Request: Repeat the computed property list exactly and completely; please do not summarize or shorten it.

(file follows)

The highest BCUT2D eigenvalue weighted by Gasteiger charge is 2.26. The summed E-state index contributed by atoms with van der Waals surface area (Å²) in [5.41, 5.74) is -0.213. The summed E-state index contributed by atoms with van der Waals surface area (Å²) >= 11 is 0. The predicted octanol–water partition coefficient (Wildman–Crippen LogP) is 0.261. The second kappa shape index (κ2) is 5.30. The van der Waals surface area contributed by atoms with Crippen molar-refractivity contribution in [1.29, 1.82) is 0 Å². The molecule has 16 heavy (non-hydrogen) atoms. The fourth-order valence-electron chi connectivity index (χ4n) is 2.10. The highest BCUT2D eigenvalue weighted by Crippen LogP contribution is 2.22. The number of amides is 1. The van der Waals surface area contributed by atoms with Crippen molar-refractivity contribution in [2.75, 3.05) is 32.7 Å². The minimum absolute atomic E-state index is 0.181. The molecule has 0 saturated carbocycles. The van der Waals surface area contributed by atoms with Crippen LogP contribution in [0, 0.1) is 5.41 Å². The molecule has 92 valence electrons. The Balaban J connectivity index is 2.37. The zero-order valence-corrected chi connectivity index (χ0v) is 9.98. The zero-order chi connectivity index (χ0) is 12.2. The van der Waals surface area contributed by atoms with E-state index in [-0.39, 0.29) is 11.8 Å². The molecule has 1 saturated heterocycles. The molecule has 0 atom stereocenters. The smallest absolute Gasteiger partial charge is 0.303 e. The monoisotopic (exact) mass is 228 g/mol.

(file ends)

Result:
The highest BCUT2D eigenvalue weighted by Gasteiger charge is 2.26. The summed E-state index contributed by atoms with van der Waals surface area (Å²) in [5.41, 5.74) is -0.213. The summed E-state index contributed by atoms with van der Waals surface area (Å²) >= 11 is 0. The predicted octanol–water partition coefficient (Wildman–Crippen LogP) is 0.261. The second kappa shape index (κ2) is 5.30. The van der Waals surface area contributed by atoms with Crippen molar-refractivity contribution in [1.29, 1.82) is 0 Å². The molecule has 16 heavy (non-hydrogen) atoms. The fourth-order valence-electron chi connectivity index (χ4n) is 2.10. The highest BCUT2D eigenvalue weighted by Crippen LogP contribution is 2.22. The number of amides is 1. The van der Waals surface area contributed by atoms with Crippen molar-refractivity contribution in [2.75, 3.05) is 32.7 Å². The minimum absolute atomic E-state index is 0.181. The molecule has 0 saturated carbocycles. The van der Waals surface area contributed by atoms with Crippen LogP contribution in [0, 0.1) is 5.41 Å². The molecule has 92 valence electrons. The Balaban J connectivity index is 2.37. The zero-order valence-corrected chi connectivity index (χ0v) is 9.98. The zero-order chi connectivity index (χ0) is 12.2. The van der Waals surface area contributed by atoms with E-state index in [-0.39, 0.29) is 11.8 Å². The molecule has 1 saturated heterocycles. The molecule has 0 atom stereocenters. The smallest absolute Gasteiger partial charge is 0.303 e. The monoisotopic (exact) mass is 228 g/mol.